"Just think of it!" he said, as he roused Habbib in the milky light. "Ahmad al-a-Din has invited everyone to this wedding! If they like what we make, we'll be up to our asses in work!"
Habbib didn't think about the future too much, so his father's words washed over him like the morning mist. And rather than resent having to work so hard on his birthday, he felt that the great outpouring of bread marked the significance of the day. He also knew that his father would set aside a few rosewater-and-pistachio balls for them to have that evening and that if he worked hard he'd be allowed to sleep as late as he wished the next day.
They worked all morning, Habbib kneading the dough and then watching as his father shaped it into rounds and loaves, which he baked to a golden brown in the tanoor. Then they loaded up the cart and made their way through the dusty streets until they reached the impressive home of Ahmad al-a-Din. They were led into the kitchen, where a vast team of workers was sweet-braising chicken and pan-frying lamb, then out into the lavish garden that lay at the building's heart. Dotted with cypresses and fragrant lime trees, trimmed with low hedges and graced by a shimmering pool, it would have been enough to take away the young boy's breath. What truly amazed Habbib, however, was the enormous, jewel-encrusted elephant that knelt at the center of it all.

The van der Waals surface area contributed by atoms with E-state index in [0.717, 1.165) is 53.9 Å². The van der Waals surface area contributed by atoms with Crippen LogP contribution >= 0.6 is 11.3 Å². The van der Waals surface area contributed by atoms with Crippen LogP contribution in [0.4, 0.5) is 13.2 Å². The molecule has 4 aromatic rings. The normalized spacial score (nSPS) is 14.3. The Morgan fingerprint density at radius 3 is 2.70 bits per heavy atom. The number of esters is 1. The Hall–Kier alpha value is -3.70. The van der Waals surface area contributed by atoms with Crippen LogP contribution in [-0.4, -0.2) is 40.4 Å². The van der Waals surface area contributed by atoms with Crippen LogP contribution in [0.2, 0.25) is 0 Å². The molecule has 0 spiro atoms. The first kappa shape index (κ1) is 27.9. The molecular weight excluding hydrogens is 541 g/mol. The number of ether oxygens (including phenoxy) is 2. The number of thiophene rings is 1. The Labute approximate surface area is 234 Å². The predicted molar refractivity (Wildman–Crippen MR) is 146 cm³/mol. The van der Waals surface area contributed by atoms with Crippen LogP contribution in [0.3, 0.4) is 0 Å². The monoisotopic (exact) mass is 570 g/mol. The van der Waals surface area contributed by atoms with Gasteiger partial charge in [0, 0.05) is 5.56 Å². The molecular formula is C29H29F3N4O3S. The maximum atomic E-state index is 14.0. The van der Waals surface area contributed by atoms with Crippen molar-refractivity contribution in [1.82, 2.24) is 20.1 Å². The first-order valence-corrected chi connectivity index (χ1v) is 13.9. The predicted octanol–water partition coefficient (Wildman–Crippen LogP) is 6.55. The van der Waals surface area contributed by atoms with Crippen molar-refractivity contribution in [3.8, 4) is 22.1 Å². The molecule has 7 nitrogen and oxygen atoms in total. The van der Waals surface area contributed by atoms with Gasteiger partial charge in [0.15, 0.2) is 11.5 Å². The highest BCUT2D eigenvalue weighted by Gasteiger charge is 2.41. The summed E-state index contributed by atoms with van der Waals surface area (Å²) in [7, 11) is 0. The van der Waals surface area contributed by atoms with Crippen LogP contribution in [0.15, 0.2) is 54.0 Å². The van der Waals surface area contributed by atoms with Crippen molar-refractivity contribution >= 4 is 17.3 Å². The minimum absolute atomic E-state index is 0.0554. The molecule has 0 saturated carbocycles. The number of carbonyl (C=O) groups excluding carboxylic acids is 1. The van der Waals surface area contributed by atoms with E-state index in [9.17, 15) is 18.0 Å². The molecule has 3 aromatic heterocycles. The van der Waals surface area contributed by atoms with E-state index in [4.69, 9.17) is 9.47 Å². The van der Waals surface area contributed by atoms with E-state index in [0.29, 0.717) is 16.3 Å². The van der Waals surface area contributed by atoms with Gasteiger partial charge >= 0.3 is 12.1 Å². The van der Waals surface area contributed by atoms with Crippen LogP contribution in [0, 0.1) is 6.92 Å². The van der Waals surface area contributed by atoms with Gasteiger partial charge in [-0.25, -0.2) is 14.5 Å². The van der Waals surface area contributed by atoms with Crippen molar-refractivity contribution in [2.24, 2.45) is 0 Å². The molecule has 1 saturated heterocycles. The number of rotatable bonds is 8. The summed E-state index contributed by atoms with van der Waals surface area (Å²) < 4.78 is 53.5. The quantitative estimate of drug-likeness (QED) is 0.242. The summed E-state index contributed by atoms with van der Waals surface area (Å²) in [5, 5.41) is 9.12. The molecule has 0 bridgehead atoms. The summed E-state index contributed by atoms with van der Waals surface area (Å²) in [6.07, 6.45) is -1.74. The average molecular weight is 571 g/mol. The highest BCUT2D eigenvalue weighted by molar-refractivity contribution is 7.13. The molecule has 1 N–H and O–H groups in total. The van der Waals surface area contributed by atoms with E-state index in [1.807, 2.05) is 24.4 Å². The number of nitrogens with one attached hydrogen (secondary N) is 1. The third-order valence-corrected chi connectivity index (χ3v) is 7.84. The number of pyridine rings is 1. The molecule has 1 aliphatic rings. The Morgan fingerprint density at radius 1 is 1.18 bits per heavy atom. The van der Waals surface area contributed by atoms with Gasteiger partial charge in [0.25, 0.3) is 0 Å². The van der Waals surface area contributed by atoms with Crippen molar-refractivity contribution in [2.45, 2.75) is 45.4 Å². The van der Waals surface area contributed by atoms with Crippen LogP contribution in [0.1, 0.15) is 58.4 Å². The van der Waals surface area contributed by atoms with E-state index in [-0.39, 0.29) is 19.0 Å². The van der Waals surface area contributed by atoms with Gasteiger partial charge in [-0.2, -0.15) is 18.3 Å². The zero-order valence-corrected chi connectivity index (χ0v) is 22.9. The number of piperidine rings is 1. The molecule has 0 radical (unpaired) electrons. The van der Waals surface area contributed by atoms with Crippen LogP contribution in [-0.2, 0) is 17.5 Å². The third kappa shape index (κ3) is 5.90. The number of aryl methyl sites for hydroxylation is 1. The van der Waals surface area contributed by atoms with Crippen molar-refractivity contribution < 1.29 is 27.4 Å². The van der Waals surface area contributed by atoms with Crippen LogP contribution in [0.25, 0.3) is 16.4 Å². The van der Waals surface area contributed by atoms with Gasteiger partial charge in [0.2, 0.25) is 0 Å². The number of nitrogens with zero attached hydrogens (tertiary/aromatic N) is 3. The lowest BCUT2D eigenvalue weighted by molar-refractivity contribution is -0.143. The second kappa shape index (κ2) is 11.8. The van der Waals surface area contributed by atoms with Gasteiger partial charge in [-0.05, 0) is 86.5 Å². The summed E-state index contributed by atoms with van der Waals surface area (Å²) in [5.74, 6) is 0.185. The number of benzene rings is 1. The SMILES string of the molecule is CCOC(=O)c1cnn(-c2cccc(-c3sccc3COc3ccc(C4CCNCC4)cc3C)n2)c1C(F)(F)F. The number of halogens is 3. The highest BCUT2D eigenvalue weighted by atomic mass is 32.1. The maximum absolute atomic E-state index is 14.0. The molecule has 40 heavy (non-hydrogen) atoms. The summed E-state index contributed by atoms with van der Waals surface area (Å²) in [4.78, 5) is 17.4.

"If I'd known it would be like this," whispered Habbib's father, "I'd have given Mohsen Jawiri a case of the runs years ago!"
As the wedding party had not yet returned from the mosque, there was plenty of time to place the loaves and rounds in an artful manner upon the table, and as they began to do so Habbib's father was suddenly struck with the idea of making a great pyramid out of the rosewater-and-pistachio balls. It took close to an hour for him and Habbib to raise the structure, and they were just placing the last pastry on top when the doors to the garden swung open and the wedding party, flushed with excitement, poured in. Habbib had never seen anything so splendid in his life. The groom, in his white robes, was like a prince from a fable and the bride, in her turquoise veils, was so lovely he had to avert his eyes.